Seven years of civil war has torn Syria apart — and playing football might even be deemed a luxury in such circumstances.
But for the 23-member squad camped in the UAE since last week as they prepare for the Asian Cup, hope springs eternal. The team hopes to unite the country and bring cheer to a nation bogged down by despair, and the excitement amongst players is palpable, having missed out on the previous edition of the tournament in Australia.
Syria, who also narrowly lost out on a chance to qualify for the 2018 World Cup, hope this time around to live up to the expectation of their fans, who bought out all the tickets for the team’s three group outings well in advance.
With the Syrian embassy having distributed over 10,000 T-shirts to fans, a full house certainly awaits the squad on January 6 in Sharjah — when they kick off their campaign against Palestine.
On January 10, they take on Jordan, another Arab nation, ahead of their daunting face-off against defending champions Australia on January 15 at the Khalifa Bin Zayed Stadium in Al Ain.
German coach Bernd Stange, 70, who came out of retirement to take charge of the squad, is well aware of what the fans’ support means and the wonders in terms of morale that it can do for his team.
“Fans are the most important weapon of our team. I’m aware of our fans who will fill the stands and that’s not something that I haven’t dealt with before in Germany,” Stange said. “The fans are our No 1 player and our team wants to give their best possible gift to them.”
In an interview with the AFC website, Stange said the team is so motivated that they can do well with anyone as coach and believes they will progress from the group stage.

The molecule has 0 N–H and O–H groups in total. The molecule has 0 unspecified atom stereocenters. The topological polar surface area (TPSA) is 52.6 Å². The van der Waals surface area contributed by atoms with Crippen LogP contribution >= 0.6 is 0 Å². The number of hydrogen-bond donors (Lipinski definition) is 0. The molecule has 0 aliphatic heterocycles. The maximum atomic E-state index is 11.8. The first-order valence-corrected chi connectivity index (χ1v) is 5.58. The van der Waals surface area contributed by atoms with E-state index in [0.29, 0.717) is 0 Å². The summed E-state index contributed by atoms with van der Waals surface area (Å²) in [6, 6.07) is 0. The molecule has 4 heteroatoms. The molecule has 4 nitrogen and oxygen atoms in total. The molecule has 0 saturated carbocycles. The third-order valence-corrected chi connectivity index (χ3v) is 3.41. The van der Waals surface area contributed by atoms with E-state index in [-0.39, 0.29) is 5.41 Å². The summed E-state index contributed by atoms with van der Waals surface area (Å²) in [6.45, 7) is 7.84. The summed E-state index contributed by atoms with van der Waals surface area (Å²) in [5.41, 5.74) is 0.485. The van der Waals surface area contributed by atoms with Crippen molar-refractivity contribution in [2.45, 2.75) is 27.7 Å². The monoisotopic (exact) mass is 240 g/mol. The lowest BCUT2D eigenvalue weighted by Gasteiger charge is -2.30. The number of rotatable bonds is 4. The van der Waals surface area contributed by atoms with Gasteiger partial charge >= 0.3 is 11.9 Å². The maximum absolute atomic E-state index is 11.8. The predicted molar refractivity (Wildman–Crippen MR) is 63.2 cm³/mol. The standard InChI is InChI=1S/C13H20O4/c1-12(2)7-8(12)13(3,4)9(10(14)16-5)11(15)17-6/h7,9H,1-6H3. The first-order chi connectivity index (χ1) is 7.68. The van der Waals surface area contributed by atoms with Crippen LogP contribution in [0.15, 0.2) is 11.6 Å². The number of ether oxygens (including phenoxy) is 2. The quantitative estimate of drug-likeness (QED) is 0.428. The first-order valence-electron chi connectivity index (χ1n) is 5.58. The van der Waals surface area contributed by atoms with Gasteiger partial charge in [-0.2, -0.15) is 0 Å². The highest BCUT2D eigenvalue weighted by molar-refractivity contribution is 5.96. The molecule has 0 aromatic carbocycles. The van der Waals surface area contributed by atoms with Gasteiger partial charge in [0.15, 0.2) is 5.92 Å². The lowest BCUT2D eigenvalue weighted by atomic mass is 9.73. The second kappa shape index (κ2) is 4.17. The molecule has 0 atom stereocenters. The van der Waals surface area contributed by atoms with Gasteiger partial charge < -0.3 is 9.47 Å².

“They do it alone, they don’t need a coach. You can’t teach them confidence; confidence comes with results,” he said.
“Confidence comes from signing great contracts. Confidence comes from being a millionaire with Al Ahli or at other clubs.
“I was in Syria when I was the coach of Singapore and they were at a low level because of the situation, but what they’ve done over the last three years — by going and playing abroad for big clubs in West Asia — is amazing. It comes from them alone, it’s not a matter of coaching,” said the German.
“They have the heart to make it this time. We are in a tough group but our first objective obviously would be to progress from the group stage,” he added.
“We face Palestine in the first game and that’s where our focus is at the moment. It’s a very important game to start our campaign. The Asian Cup is a challenge for all teams but we don’t fear any kind of opposition. We have the courage, determination and discipline to achieve what we want.”
Stange also revealed that revenge will be the extra motivation when they take on an Australia side that shattered their dreams of qualifying for the last World Cup, beating Syria 3-2 on aggregate in the qualifier in October 2017.
“It was a bitter disappointment indeed for Syria but they can take a lot of confidence from the strong footprint they left behind in that competition.
“The players are now hungry to win and offer their best in the Asian Cup. They want to improve their position as professional players and look for new opportunities that may come their way during this tournament,” asserted Stange, whose team is also missing the service of their 35-year-old experienced skipper Firas Al Khatib due to injury.
In Al Khatib’s absence, a lot will be on the shoulders of Omar Kharbin, who plays for Saudi Arabia’s high-profile club Al Hilal and was also Syria’s first player to clinch the AFC Player of the Year award in 2017.
Other players to watch out for are Mohammad Othman, who plays for Heracles in Eredivisie in Holland and is the stand-in captain Omar Al Soma, who also plays for Al Ahli.
Mahmoud Al Mawas, who is the mainstay at Qatari Club Umm Salal Sports Club, also has plenty of experience to offer.